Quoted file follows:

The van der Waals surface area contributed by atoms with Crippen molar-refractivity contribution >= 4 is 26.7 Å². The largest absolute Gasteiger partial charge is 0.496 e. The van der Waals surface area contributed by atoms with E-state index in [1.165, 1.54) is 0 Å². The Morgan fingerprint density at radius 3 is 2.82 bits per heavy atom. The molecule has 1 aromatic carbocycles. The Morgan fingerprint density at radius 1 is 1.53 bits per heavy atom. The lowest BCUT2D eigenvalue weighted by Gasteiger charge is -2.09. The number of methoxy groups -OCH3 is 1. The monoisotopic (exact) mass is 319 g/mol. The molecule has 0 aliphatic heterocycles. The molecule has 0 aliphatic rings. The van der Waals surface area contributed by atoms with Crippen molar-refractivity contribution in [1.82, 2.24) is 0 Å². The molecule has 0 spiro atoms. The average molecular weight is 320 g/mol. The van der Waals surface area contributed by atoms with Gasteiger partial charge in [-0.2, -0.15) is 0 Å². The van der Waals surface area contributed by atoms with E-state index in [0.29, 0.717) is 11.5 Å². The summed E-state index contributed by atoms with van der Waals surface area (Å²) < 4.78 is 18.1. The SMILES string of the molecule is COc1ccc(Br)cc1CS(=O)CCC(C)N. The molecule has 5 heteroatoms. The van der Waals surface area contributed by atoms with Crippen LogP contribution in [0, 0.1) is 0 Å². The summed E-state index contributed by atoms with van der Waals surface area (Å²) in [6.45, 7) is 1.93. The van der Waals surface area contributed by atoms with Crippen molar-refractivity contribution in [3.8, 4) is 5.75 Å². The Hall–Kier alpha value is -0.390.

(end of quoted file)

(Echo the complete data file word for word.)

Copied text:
The van der Waals surface area contributed by atoms with Crippen molar-refractivity contribution >= 4 is 26.7 Å². The largest absolute Gasteiger partial charge is 0.496 e. The van der Waals surface area contributed by atoms with E-state index in [1.165, 1.54) is 0 Å². The Morgan fingerprint density at radius 3 is 2.82 bits per heavy atom. The molecule has 1 aromatic carbocycles. The Morgan fingerprint density at radius 1 is 1.53 bits per heavy atom. The lowest BCUT2D eigenvalue weighted by Gasteiger charge is -2.09. The number of methoxy groups -OCH3 is 1. The monoisotopic (exact) mass is 319 g/mol. The molecule has 0 aliphatic heterocycles. The molecule has 0 aliphatic rings. The van der Waals surface area contributed by atoms with Crippen molar-refractivity contribution in [1.82, 2.24) is 0 Å². The molecule has 0 spiro atoms. The average molecular weight is 320 g/mol. The van der Waals surface area contributed by atoms with Gasteiger partial charge in [-0.2, -0.15) is 0 Å². The van der Waals surface area contributed by atoms with E-state index in [0.29, 0.717) is 11.5 Å². The summed E-state index contributed by atoms with van der Waals surface area (Å²) < 4.78 is 18.1. The SMILES string of the molecule is COc1ccc(Br)cc1CS(=O)CCC(C)N. The molecule has 5 heteroatoms. The van der Waals surface area contributed by atoms with Crippen LogP contribution in [0, 0.1) is 0 Å². The summed E-state index contributed by atoms with van der Waals surface area (Å²) in [6.45, 7) is 1.93. The van der Waals surface area contributed by atoms with Crippen molar-refractivity contribution in [3.8, 4) is 5.75 Å². The Hall–Kier alpha value is -0.390.